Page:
Authorities around Minnesota will crack down on impaired drivers for two weeks, starting today, as part of a nationwide drunk driving campaign.
The Department of Public Safety is coordinating the campaign, called "Drunk Driving -- Over the Limit. Under Arrest." The state is partnering with about 400 law enforcement departments around the state.
According to the Department of Public Safety, about 100 people are arrested for DWI every day in Minnesota. In 2008, 35,736 motorists were arrested for DWI, and 163 people were killed in alcohol-related deaths in Minnesota.
"We're not out to ruin anybody's fun," said Lt. Matt Langer, a spokesman with the Minnesota State Patrol. "We encourage you to enjoy what's left of summer, and enjoy fall as you go back to school. But we ask you to make that effort to plan on how you're going to get home, so you don't get caught in a jam where you attempt to get home safely and either run into one of us, or worse, run into someone else."
The campaign will last through Labor Day and will combine enhanced DWI patrols with seat belt enforcement, Langer said.
Minnesota's new primary seat belt law requires drivers and passengers in all seating positions, including the back seat, to be buckled up or in the correct child restraint.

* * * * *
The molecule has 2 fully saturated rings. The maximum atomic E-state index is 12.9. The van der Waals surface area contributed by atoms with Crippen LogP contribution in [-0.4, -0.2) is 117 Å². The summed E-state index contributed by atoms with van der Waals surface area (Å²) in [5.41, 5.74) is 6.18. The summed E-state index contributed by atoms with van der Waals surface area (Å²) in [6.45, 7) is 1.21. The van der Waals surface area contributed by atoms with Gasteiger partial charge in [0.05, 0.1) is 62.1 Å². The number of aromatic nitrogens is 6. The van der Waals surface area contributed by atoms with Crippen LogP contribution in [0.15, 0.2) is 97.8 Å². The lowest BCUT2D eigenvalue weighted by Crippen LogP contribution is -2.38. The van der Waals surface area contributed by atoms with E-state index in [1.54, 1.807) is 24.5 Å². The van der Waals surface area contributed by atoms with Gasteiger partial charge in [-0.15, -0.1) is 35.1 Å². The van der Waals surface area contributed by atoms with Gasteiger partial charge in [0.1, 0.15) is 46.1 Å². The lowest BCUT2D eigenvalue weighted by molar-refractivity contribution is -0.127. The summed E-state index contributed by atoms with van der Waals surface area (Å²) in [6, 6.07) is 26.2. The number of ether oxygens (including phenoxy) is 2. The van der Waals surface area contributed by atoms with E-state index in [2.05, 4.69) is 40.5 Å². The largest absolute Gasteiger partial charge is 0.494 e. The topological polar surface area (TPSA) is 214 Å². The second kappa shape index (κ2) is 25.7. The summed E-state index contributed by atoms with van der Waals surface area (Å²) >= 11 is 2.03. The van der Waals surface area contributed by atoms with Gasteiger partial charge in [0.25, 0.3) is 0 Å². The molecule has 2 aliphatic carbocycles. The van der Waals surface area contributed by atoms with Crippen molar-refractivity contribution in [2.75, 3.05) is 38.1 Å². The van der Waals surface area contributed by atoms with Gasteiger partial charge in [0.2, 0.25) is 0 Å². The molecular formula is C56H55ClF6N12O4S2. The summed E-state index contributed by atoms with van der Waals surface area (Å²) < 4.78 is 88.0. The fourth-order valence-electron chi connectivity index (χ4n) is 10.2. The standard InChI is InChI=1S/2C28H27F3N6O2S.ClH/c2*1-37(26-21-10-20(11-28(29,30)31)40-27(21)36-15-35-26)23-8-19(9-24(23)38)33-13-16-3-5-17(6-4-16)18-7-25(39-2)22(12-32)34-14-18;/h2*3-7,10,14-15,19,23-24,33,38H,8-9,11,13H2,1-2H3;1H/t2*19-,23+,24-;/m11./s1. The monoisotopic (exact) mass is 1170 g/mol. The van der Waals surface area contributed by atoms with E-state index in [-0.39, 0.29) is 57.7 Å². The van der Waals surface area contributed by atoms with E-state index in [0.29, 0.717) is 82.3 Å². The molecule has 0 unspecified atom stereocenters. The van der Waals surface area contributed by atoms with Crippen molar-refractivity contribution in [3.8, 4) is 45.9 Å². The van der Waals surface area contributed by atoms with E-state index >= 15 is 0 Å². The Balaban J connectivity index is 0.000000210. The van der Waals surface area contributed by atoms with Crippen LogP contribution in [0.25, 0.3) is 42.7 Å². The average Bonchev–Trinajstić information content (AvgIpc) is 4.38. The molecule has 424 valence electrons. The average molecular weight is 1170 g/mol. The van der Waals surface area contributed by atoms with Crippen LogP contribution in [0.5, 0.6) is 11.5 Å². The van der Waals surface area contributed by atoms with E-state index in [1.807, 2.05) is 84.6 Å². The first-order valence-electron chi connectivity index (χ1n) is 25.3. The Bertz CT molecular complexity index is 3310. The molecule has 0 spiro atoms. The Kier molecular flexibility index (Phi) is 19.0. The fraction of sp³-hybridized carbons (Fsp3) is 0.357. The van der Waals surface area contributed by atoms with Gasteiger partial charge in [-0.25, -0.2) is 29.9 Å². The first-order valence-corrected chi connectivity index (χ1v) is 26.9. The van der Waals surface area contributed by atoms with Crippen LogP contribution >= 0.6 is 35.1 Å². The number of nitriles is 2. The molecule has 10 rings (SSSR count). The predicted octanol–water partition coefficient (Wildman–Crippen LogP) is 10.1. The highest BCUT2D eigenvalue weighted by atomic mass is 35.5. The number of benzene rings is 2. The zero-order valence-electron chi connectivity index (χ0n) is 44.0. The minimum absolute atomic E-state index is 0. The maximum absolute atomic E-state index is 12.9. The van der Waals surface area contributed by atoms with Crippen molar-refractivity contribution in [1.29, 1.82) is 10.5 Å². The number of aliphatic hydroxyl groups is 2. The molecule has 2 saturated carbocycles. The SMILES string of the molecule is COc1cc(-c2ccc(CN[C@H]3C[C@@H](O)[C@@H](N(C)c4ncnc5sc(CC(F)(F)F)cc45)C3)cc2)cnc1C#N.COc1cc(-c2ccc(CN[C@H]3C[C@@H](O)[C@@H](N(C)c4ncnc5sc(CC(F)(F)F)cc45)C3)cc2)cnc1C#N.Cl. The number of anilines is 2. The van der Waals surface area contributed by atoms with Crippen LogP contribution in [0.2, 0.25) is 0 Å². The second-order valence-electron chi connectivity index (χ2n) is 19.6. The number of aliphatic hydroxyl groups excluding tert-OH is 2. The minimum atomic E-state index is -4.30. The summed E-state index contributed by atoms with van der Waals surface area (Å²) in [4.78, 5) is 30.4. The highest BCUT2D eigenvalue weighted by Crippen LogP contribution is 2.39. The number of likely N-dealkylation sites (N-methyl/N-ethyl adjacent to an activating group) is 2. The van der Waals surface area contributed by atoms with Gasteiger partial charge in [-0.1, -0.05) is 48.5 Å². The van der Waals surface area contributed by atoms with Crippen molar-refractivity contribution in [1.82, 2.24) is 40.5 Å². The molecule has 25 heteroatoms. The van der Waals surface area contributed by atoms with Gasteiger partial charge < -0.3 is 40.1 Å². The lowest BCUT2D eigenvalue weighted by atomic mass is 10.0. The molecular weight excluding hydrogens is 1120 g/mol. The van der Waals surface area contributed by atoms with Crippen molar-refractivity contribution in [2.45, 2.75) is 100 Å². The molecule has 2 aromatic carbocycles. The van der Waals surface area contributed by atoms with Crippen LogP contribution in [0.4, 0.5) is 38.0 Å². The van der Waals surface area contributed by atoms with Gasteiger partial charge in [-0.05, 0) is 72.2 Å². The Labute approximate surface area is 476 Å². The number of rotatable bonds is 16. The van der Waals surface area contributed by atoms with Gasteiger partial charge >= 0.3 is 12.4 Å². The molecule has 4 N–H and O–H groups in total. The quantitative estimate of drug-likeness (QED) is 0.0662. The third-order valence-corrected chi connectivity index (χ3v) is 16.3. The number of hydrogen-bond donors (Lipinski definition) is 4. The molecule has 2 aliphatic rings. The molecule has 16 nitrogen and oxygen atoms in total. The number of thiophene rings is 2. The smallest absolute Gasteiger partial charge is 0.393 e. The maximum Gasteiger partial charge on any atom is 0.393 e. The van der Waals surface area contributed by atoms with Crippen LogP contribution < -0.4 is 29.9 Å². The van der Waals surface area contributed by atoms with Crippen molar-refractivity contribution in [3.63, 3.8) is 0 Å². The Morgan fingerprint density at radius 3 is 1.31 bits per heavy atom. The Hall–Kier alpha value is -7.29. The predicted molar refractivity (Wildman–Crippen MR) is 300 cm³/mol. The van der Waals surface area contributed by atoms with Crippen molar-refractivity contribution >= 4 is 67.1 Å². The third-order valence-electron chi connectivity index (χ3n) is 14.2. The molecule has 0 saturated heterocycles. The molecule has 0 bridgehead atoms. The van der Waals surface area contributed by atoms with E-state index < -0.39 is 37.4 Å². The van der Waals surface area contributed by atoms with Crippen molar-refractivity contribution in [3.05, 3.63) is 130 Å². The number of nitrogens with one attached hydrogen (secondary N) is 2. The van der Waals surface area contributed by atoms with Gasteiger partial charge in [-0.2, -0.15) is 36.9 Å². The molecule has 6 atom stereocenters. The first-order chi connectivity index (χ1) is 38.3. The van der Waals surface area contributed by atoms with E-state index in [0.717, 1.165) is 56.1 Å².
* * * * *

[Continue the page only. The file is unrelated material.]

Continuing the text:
Law enforcement officials can stop motorists for seat belt violations, including unbelted passengers.
Between 2006 to 2008, nearly 80 percent of impaired drivers killed were not wearing seat belts, according to Cheri Marti, director of the DPS Office of Traffic Safety.
Marti also noted a new trend that's raised concern -- an increase in the number of drunk drivers who are women.
"There really has been a cultural shift in some of the responsibilities between men and women in sharing those driving responsibilities," Marti said. "So we're seeing more women behind the wheel. It's no longer assumed that it's going to be the husband or the male to drive."
Nationwide, the number of women arrested for driving under the influence of drugs or alcohol increased nearly 30 percent between 1998 and 2007, according to the U.S. Department of Transportation. During the same period, the number of men arrested for the same crime fell nearly 8 percent.
Langer said all drivers, regardless of gender, need to plan ahead and avoid impaired driving.
"It's not about male or female, young or old. It's about the impairment," said Langer. "A 21-year-old impaired female is just as dangerous as a 56-year-old impaired male. So it's easy to get caught up in where's the most dangerous activity. But the root cause of this is that true impairment, regardless of age or gender."